After the filler has been applied, the MEMS hinge actuator is formed. In one embodiment, a MEMS hinge actuator can be made using a piezoceramic bimorph sandwich configuration. In brief, piezoceramic bimorph sandwich elements are known to be used for actuators that cause the element to bend or otherwise distort. The bimorph sandwich typically contains alternating layers of a conductor and a piezoceramic material. Upon activation of an electrical potential across the sandwich, the piezoceramic layer(s) are caused to expand or contract, while the conductor layers substantially remain unaffected. As a result, the actuator is caused to bend, due to the change in length of the piezoceramic layer(s), in a manner similar to the bending of a bimetallic strip when exposed to varying temperatures.
 With reference to FIG. 9c, a conductor layer 658 is deposited proximate to recess 652 so as to overlap a portion of filler 956 in a predetermined pattern. The conductor layer may generally comprise one of various metals, such as copper or aluminum. Next, a piezoceramic layer 660 is deposited over conductor layer 658, as shown in FIG. 9d. Depending on the particular characteristic of the bimorph elements used, additional alternating conductor and piezoceramic layers may be added in a similar fashion (not shown). This produces the structure used for MEMS hinge actuator 640.
 At this point, the porous silicon membrane is formed. In one embodiment, a porous silicon membrane 602 is formed via deposition of polysilicon in accordance with the method for forming nanoporous polysilicon discussed above. The result of this operation is shown in FIG. 9e. The process is completed by etching away filler 656, thereby leaving a void 662 under the porous silicon membrane and a portion of MEMS hinge actuator 640, as shown in FIG. 9f. This frees a portion of the MEMS hinge actuator and the porous silicon membrane from substrate 606, thereby enabling the porous silicon membrane to be rotated upon electrical activation of the MEMS hinge actuator.
 Operation of the Embodiments
 In general, the various embodiments discussed above will be used for filtering and separating biological and chemical molecules. For example, in microfluidic device 100 (FIGS. 1a-e) an analyte comprising an influent fluid is caused to flow into input channel portion 108, where it encounters an integrated porous silicon membrane 102. As the analyte passes through the porous membrane, smaller molecules are able to pass through the pore matrix faster, leaving the larger molecules trapped longer in the pores of the membrane. This produces a filtered effluent fluid that flows into output reservoir 114, where it may be collected.
 A similar process occurs with microfluidic device 200 (FIGS. 2a-e). In this case, an analyte is introduced into upper microfluidic channel 204, and is caused to pass through porous membrane 202. As before, the smaller molecules are able to pass through the pore matrix faster, leaving the larger molecules trapped longer in the membrane pores. The filtered effluent fluid may then be collected from output reservoir 214.
 In the cascaded filter approach used in microfluidic devices 300, 400, and 500, the influent fluid is caused to pass through a plurality of porous membranes. As discussed above, in some embodiments that porous membranes will be configured such that the nominal size of the pores of each porous membrane that is encountered by the fluid becomes smaller. The produces a separating effect, wherein the fluid that remains between sequential porous membranes may be selectively filtered to trap a narrow range of molecule sizes. Furthermore, this selectively-filtered fluid may be extracted from the various channel portions (e.g., for microfluidic device 300), or from the reservoirs disposed between the porous membranes (e.g., for microfluidic devices 400 and 500).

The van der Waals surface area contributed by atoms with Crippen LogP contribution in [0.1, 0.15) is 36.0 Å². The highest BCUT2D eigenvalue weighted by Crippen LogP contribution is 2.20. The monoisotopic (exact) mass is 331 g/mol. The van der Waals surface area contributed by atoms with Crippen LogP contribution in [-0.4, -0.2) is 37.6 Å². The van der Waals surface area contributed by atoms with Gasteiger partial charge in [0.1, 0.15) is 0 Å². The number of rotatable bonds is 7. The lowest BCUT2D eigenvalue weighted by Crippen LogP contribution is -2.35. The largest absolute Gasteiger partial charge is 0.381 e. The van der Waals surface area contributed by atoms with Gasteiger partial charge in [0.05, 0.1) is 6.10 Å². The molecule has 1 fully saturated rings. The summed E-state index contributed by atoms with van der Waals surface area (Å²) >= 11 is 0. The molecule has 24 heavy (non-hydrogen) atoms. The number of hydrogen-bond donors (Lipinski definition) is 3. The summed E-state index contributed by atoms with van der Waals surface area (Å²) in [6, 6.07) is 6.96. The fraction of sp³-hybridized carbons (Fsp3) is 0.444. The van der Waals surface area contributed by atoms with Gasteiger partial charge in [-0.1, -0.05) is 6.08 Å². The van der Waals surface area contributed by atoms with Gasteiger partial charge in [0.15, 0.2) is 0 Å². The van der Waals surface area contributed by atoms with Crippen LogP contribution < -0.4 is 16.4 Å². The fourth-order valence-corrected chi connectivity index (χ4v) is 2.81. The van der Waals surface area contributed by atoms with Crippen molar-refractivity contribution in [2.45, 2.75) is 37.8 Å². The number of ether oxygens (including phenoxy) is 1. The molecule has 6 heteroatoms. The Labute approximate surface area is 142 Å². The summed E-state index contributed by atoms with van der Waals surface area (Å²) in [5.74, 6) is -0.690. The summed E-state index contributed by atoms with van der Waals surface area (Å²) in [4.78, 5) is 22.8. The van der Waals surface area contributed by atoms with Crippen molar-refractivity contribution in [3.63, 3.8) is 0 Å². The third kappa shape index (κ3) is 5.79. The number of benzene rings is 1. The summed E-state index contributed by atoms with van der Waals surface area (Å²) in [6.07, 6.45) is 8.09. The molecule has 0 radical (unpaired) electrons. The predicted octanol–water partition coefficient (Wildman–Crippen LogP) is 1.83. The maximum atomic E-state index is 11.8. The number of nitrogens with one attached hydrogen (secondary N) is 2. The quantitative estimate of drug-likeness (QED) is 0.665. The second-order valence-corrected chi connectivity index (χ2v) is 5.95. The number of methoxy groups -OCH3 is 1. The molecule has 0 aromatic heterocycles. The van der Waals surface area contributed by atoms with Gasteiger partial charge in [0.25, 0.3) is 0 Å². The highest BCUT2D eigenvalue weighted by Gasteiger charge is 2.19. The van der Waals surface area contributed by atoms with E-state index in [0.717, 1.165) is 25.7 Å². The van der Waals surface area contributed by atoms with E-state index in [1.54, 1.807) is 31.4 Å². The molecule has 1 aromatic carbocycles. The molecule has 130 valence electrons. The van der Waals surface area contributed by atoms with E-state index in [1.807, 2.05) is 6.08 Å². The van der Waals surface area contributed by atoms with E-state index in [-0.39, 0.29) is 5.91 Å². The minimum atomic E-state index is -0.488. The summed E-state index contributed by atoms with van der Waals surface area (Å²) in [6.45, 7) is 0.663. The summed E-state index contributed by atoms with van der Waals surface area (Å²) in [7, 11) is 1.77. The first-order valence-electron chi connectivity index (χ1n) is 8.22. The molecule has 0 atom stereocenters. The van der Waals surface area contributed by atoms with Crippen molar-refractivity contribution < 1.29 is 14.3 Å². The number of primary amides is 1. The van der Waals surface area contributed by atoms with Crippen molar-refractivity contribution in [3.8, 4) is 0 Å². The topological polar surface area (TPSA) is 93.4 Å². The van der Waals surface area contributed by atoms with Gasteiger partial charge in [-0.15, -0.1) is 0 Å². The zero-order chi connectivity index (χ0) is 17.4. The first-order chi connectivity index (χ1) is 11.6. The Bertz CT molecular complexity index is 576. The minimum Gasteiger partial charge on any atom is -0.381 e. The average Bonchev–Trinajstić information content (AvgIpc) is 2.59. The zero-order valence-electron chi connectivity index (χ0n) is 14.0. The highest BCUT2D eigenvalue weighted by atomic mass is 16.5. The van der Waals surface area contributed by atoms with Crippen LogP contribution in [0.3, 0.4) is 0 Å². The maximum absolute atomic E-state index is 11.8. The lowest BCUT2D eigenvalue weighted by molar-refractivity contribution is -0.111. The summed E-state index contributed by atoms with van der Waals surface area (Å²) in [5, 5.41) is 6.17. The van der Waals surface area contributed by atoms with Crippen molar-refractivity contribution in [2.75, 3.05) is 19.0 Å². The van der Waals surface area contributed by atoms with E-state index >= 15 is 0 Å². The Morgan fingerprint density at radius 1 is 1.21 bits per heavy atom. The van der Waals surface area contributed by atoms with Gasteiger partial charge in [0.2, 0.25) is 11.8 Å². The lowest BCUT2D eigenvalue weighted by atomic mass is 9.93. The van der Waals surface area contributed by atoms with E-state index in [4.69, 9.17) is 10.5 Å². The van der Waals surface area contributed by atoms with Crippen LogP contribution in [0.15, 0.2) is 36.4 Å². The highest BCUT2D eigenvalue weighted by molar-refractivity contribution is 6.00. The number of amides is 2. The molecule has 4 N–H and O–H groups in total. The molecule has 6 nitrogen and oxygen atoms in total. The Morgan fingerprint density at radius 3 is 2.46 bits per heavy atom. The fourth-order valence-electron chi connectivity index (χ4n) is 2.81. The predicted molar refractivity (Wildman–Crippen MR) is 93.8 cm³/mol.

While the invention is described and illustrated here in the context of a limited number of embodiments, the invention may be embodied in many forms without departing from the spirit of the essential characteristics of the invention. The illustrated and described embodiments, including what is described in the abstract of the disclosure, are therefore to be considered in all respects as illustrative and not restrictive. The scope of the invention is indicated by the appended claims rather than by the foregoing description, and all changes that come within the meaning and range of equivalency of the claims are intended to be embraced therein.
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|U.S. Classification||436/180, 436/178, 436/177, 422/503|
|International Classification||B01L3/00, B01D61/14, B01D61/18, B01D61/02, B01D71/02, G01N37/00, B81B1/00, B01D69/02, B01J19/00, B01D61/20|
|Cooperative Classification||B01L2300/0681, B01D61/142, B01D69/02, B01L2300/0887, B01L2200/12, B01L3/502753, B01D2325/02, B01D2325/04, B01L2300/087, Y10T436/25375, Y10T436/255, B01D71/02, Y10T436/2575, B01L2300/0874, B01D61/18, B01D61/20, B01D61/022|
|European Classification||B01L3/5027G, B01D61/14B, B01D69/02, B01D71/02, B01D61/20, B01D61/18, B01D61/02B|
|Nov 25, 2002||AS||Assignment|
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|Jun 11, 2003||AS||Assignment|
Owner name: INTEL CORPORATION, CALIFORNIA
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|Jun 12, 2003||AS||Assignment|
Owner name: INTEL CORPORATION, CALIFORNIA